Agiledrop: Interview with Janne Kalliola – Organising CEO dinners, Drupal Business surveys and local and regional DrupalCamps

Agiledrop is highlighting active Drupal community members through a series of interviews. Learn who are the people behind Drupal projects.

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This interview is with Janne Kalliola. Janne does not code, but he is a very active Drupal community contributor. Learn about CEO dinners he helps organize and what would he be working on, if he had an extra day between Thursday and Friday.

1. Please tell us a little about yourself. How do you participate in the Drupal community and what do you do professionally?

I’m Janne Kalliola, the founder and CEO of Exove, a digital growth company headquartered in Helsinki, Finland, and offices in London, Singapore, Tallinn, and Tampere and Oulu in Finland. I’ve been coding since 1983 and made my first commercial software product in 1991, while in high school. Before founding Exove, I’ve worked at a university, SSH, Telecom Middleware company, and MySQL clustering company.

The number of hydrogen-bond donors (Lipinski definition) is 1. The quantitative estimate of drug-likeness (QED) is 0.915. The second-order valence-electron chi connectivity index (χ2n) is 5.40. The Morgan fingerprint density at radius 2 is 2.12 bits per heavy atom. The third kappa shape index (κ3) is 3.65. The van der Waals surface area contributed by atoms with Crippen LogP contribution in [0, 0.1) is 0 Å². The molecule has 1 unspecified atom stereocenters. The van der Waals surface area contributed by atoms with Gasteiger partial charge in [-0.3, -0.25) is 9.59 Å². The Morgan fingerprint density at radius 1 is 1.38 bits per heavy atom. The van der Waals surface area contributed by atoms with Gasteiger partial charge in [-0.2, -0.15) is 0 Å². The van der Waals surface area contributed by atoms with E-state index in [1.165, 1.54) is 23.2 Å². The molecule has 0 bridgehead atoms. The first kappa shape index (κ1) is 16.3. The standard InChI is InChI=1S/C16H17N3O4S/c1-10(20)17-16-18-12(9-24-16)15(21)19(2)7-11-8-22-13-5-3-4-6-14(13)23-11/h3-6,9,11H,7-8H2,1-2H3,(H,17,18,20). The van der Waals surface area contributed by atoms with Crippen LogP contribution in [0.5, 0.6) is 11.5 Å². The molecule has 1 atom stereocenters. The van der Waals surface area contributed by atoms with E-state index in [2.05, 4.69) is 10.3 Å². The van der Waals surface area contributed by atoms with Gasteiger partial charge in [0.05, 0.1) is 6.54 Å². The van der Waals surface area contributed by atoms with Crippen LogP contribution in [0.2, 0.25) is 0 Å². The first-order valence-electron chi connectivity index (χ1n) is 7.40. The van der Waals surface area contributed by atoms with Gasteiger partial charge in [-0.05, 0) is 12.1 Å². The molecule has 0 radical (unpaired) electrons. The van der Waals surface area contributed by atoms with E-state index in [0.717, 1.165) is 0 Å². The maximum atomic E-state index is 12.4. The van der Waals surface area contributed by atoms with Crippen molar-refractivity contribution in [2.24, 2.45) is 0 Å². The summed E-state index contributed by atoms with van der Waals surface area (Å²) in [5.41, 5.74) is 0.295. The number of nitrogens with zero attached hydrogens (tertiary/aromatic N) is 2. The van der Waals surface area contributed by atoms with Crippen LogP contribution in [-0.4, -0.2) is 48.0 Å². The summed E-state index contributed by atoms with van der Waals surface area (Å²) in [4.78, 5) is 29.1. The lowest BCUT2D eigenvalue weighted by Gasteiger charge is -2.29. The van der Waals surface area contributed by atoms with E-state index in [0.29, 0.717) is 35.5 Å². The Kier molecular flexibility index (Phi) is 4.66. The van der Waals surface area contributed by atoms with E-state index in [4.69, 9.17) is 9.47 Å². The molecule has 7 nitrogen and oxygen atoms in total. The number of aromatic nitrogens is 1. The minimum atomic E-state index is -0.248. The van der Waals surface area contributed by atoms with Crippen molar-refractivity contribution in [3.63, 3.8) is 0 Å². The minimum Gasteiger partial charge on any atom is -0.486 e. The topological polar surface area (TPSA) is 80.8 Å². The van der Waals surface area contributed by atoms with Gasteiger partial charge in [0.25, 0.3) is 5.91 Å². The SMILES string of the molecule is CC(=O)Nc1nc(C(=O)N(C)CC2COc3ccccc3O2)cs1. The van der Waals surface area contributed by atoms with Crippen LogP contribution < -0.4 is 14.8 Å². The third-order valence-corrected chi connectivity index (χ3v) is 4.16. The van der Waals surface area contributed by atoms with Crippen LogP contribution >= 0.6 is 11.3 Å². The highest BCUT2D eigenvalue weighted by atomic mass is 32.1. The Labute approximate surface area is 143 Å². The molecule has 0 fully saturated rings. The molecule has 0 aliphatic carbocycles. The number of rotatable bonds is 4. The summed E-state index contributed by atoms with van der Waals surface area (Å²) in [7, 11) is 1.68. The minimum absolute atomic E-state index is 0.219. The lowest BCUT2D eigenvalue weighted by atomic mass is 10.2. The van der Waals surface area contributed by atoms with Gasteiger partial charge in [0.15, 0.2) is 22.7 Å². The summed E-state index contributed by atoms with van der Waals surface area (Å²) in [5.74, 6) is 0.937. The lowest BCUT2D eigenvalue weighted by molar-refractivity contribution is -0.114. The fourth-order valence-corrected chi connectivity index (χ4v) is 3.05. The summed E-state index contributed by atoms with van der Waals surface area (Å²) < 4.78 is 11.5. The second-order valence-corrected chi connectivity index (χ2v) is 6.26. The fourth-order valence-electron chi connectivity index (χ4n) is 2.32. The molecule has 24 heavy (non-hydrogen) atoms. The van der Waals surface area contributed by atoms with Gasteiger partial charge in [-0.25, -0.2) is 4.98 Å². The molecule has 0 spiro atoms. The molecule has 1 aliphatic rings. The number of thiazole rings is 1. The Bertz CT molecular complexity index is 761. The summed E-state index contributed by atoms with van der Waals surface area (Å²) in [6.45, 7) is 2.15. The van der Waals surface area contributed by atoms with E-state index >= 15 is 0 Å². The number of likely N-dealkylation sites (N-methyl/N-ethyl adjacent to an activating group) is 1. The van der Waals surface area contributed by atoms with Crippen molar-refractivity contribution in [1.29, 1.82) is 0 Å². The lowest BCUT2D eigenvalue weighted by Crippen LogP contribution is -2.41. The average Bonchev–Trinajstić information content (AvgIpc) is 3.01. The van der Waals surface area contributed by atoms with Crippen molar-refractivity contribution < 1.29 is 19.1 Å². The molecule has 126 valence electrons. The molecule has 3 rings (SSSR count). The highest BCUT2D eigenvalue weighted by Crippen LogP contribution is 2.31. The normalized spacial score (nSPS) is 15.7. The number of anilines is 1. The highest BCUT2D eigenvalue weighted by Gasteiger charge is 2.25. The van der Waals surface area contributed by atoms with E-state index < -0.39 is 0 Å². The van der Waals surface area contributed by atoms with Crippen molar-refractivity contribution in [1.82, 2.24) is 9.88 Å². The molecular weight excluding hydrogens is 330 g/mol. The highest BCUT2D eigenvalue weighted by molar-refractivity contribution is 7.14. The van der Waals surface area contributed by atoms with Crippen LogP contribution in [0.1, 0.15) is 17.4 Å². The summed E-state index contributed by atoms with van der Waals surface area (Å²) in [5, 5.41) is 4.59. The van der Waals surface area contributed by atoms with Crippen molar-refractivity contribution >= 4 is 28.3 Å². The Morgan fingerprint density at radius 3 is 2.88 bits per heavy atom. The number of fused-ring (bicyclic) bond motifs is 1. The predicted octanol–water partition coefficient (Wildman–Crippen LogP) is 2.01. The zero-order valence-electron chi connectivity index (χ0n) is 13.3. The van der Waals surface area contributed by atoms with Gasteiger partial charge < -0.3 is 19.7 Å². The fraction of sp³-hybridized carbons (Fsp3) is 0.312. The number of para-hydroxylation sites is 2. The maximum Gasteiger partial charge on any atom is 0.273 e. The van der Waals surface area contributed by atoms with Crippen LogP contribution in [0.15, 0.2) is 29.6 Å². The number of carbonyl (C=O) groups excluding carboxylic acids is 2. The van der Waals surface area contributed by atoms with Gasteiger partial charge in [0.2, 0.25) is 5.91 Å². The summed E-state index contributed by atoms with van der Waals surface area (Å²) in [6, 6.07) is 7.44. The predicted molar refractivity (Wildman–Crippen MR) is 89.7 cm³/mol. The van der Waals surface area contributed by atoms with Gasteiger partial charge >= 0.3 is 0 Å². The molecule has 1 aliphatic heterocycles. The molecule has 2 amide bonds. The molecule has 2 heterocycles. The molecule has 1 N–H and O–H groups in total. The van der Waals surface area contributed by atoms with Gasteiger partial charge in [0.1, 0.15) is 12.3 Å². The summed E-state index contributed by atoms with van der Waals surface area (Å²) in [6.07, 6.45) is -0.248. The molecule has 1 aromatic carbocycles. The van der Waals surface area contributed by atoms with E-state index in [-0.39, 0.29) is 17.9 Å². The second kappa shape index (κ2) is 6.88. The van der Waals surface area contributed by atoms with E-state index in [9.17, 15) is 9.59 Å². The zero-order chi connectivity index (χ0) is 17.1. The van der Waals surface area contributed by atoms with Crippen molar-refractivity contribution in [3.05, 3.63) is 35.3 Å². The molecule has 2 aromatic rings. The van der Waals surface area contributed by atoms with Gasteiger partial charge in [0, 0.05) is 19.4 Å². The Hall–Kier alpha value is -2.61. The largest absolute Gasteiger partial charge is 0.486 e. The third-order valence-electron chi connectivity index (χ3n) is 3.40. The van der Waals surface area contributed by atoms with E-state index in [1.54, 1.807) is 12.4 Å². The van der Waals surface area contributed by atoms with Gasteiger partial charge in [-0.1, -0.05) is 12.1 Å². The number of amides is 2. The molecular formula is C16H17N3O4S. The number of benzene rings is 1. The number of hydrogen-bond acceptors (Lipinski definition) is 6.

Nowadays my coding is limited to a few selected clients of Exove and some hobby projects, due to time limits. Being a father of three adorable children and a CEO of a company is now more important than coding.

In the Drupal community, I focus mostly on the business community composed of various C-level people and directors of companies working with Drupal. I am at the board of both Finnish and Estonian Drupal associations and was one of the organisers of Drupal Europe. Exove and One Shoe from the Netherlands organise annual Drupal Business survey that sheds light on how Drupal companies are doing globally.

I and Michel van Velde from One Shoe also organise an annual Drupal CEO Dinner in every European DrupalCon. It has become a tradition of open speech, peer support, and gossiping between CEOs in the Drupal community. Being a CEO can be very easily quite a lonesome work, as you cannot share your worries, vulnerabilities, and concerns fully with the rest of the organisation. Only a person in similar position understands the pressure of the work, and being able to talk about it – at least once a year – is very crucial for the mental wellbeing of company leaders.

2. When did you first came across Drupal? What convinced you to stay, software or the community, and why?